Albert Rudy: This was the legendary producer of The Godfather

He met his first success on the small screen as a producer of the comedy series “Hogan’s Heroes” about the life of a group of prisoners in a Nazi concentration camp, fought for the shooting of the legendary film “The Godfather” and won his second success. Clint Eastwood’s Oscar for Million Dollar Baby.

The life of Hollywood producer Albert Rudy, who died in Los Angeles at the age of 94, was like a movie script. In fact, his adventures on the set of The Godfather inspired the excellent 2022 TV miniseries The Offer, based on his memoirs.

Randy was a gruff ex-computer programmer and shoe salesman who had made a name for himself with the runaway success of Hogan’s Heroes and some low-budget films as Paramount was preparing to make The Godfather. New York Times article.

Among the many obstacles he faced as a producer of the iconic film about the Corleone mobster family in New York was hostility from the Italian-American community and members of the US Congress for perpetuating stereotypes of gangster life.

Randy believed so strongly in the film adaptation of Mario Puccio’s book that he fought daily battles on multiple fronts from the day the shoot was announced until its completion. He faced Paramount’s fear of boycotting the film, the studio’s dislike of first director Francis Ford Coppola and then star Al Pacino, and finally death threats from the New York mob.

Randy’s biggest concern is Joseph Colombo Sr., the notorious mob boss who founded the Italian American Union for Civil Rights (IUCR) and convinced the FBI to stop using the terms “Mafia” and “Cosa Nostra” in its press releases.

Randy rightly believed that the contract with the Union (see Mafia) would guarantee that there would be no problems during the production phase – and they did. He allowed offensive Italian words to be removed from the script, allowed anything else that might harm the union’s image of Italian-Americans to be explored in the script pages, and donated the proceeds from the film’s New York premiere to the IEPD.

The producer attended a press conference at Union’s Manhattan office to announce the deal. The truth is that he did not expect such a reaction from the media. The New York Times ran a front-page story about the deal the next day.Between the Hollywood studio and the New York mafia“.

The publicity the incident gained infuriated Gulf & Western (owned by Paramount) chairman Charles Blandhorn, who promptly fired Randy. But when he asked Coppola and the studio’s head of production, Robert Evans, to find a replacement for him, both replied that Randy was the only person who could guarantee the completion of the film.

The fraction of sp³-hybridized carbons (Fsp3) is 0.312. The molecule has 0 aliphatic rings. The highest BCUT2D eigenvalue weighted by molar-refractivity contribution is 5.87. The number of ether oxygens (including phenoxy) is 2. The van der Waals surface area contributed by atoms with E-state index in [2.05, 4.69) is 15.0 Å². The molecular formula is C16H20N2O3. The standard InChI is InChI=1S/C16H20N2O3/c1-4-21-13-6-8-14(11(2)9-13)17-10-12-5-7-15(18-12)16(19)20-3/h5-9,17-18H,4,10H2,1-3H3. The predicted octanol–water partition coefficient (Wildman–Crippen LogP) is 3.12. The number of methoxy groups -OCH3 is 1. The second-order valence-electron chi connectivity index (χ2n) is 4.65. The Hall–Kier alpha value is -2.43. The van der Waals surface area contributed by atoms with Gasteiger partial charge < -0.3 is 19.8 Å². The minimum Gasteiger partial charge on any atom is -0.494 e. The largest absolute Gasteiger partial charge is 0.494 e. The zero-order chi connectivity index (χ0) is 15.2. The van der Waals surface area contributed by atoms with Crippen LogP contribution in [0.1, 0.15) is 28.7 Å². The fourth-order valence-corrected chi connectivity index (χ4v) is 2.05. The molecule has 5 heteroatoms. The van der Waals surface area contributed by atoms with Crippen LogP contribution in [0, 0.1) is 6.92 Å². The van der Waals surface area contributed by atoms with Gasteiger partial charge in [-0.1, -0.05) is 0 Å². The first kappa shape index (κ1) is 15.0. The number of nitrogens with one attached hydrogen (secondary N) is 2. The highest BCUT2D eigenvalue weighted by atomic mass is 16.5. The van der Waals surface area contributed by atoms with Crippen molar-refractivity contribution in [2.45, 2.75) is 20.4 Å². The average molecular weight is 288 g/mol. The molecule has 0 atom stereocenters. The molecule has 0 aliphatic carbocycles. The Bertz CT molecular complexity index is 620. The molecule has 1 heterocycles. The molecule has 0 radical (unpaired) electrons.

After Blanthorne resigned and was rehired, Randy continued to clash with the studio on matters both minor and major. In 1971, he forced the hiring of Marlon Brando, considered persona non grata because of his unpredictable nature, and insisted for months that Al Pacino was perfect for the role of Michael Corleone, despite Paramount’s strong objections.

After securing the two stars to remain in the cast, he was faced with the studio’s intention to fire Coppola, who felt the film was too dark, literally, due to the director’s innovative lighting, looking at unimaginative everyday footage. Photograph by Gordon Willis, but also metaphorically because of its atmosphere. At the same time, after the struggle, he managed to finance the filming in Sicily.

At the same time, he tried to satisfy the growing discontent of the mafia led by Frank Sinatra, who reacted to the character of singer Johnny Fontane, on which Puccio based it, by offering peripheral roles to real-life gangsters. His choice was justified because the real mobsters give the film a rare air of authenticity.

In the end, he fought hard and finally imposed the then-large length of the film’s final cut, as Paramount executives deemed its 175 minutes unimaginable—which meant fewer daily theatrical runs. His persistence in all these matters was ultimately rewarded both commercially ($7.2 million vs. $300 million) and artistically (seven nominations and five Academy Awards).

In 2022, Randy’s memoirs on the set of The Godfather were turned into an extraordinary ten-episode TV series called The Proposal – with him as an executive producer. The irony is that the series was aired on Paramount+, its streaming platform, which brought all of the aforementioned hurdles for the producer, the production company behind The Godfather.

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